The Church Divinity School of the Pacific (CDSP) awarded Doctor of Divinity degrees, honoris causa, to the Revs. Cynthia Black, Katherine Lehman, and Peter Sipple, and the degree of Doctor of Humane letters, honoris causa, to Margaret Sipple during the Episcopal seminary's annual alumni/ae convocation October 12.
California Bishop Marc Andrus presided at the Eucharist during which the degrees were conferred. Dr. Donn F. Morgan, CDSP dean and president, was the preacher.
The Eucharist concluded with a procession to Easton Hall, the building on CDSP's Berkeley, California, campus which has recently been renovated for use as a guest house and meeting facility. During the dedication, it was announced that the building's great hall will be known as the Katharine Jefferts Schori Great Hall.
Jefferts Schori, currently the bishop of the Diocese of Nevada and the Episcopal Church's Presiding Bishop-elect, received a Masters of Divinity degree from CDSP in 1994 and an honorary Doctor of Divinity degree in 2001. CDSP has collected more than $545,000 in capital campaign contributions designated for the Great Hall naming.
Black, the dean and rector of the Diocese of Western Michigan's Christ Church Cathedral in Kalamazoo, received a Master of Divinity degree from CDSP in 1985 and began her ordained ministry in the Diocese of Newark. She recently completed a six-year term on the Executive Council, the elected group of clergy and laity that carries out programs and policies adopted by the General Convention, and oversees the ministry and mission of the Episcopal Church. Black has been elected a deputy or alternate deputy to all six General Conventions since 1991. She has also been active in the Episcopal Church's exploration of new liturgies.
Lehman, rector of St. Bede's Episcopal Church in Menlo Park, California, received a Master of Divinity degree from CDSP in 1982 and a Doctor of Ministry degree in 1999. Her ministry has been marked by her knowledge of the arts' power to foster, shape and reflect people's expression of faith. Her Doctor of Ministry project concerned her sense that the church needs to find new language and media to reach out to people who have been alienated by Christianity or find it unrelated to their world. She has also mentored many seminarians and lay ministers. Lehman is dedicated to the continuing Anglican movement for the ordination of women.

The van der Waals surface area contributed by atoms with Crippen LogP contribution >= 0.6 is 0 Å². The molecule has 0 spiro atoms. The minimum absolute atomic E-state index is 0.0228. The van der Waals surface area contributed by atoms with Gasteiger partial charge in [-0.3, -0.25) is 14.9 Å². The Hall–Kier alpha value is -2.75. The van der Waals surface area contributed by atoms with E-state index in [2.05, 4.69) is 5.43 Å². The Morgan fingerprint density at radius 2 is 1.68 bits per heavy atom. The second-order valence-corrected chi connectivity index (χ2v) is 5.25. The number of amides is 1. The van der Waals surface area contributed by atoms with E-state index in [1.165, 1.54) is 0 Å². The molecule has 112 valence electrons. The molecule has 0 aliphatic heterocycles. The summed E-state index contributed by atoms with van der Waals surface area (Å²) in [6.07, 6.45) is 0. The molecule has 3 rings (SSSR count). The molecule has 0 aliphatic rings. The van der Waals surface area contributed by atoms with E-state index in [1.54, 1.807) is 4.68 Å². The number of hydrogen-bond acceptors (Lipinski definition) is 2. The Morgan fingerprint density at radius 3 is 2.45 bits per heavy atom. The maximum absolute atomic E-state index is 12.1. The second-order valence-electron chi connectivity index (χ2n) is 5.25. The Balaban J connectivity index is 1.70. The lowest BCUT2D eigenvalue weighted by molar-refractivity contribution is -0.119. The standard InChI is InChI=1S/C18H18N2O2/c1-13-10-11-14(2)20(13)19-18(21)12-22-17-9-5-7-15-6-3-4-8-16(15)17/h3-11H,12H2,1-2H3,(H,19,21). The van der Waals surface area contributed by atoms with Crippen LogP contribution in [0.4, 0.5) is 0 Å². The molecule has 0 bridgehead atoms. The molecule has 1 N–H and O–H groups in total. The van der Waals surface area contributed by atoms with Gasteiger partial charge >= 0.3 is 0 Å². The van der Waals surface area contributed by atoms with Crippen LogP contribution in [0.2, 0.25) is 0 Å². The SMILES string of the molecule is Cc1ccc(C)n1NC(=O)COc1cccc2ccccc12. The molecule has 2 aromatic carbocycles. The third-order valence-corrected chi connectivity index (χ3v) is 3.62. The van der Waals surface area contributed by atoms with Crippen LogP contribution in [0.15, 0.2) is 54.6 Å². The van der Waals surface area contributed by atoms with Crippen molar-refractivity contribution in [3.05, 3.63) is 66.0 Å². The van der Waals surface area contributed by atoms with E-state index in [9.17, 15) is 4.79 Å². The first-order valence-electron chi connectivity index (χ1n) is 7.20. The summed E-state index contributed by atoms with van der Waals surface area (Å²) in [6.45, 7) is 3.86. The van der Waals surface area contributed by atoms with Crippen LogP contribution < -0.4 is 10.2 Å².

Margaret Sipple, who received a Master of Arts degree in 1969 from the Graduate Theological Union with CDSP as her home school, has long had a ministry dedicated to the education of young people and the education and training of people for Christian service. Most recently, she has been the Canon of Education and Training in the Diocese of Pennsylvania, coordinator for the Christian Education Colloquium of the Berkeley Divinity School at Yale and program missioner for the Diocese of Bethlehem. Sipple was also involved in the Episcopal Model Diocese Project for Children's Ministries which helped create the “Children's Charter for the Church,” adopted by General Convention in 1997.
Peter Sipple, who also received a Master of Divinity degree in 1969, has been the headmaster of three independent schools, including Oregon Episcopal School in Portland. He has been involved in various independent school associations and has taught education methods at Wellesley College. Sipple and his wife Margaret are choral musicians who offered that ministry all over the country. He is currently the rector of Church of the Redeemer in Bryn Mawr, Pennsylvania.
CDSP's Alum Convocation honorary degrees recognize CDSP graduates, lay and ordained, whose ministry enlivens congregations, the church and the world.
Degree recipients have made a significant contribution to the growth of the church, understanding of the faith, interfaith dialogue, the arts and/or the spread of God's mercy and justice in the world.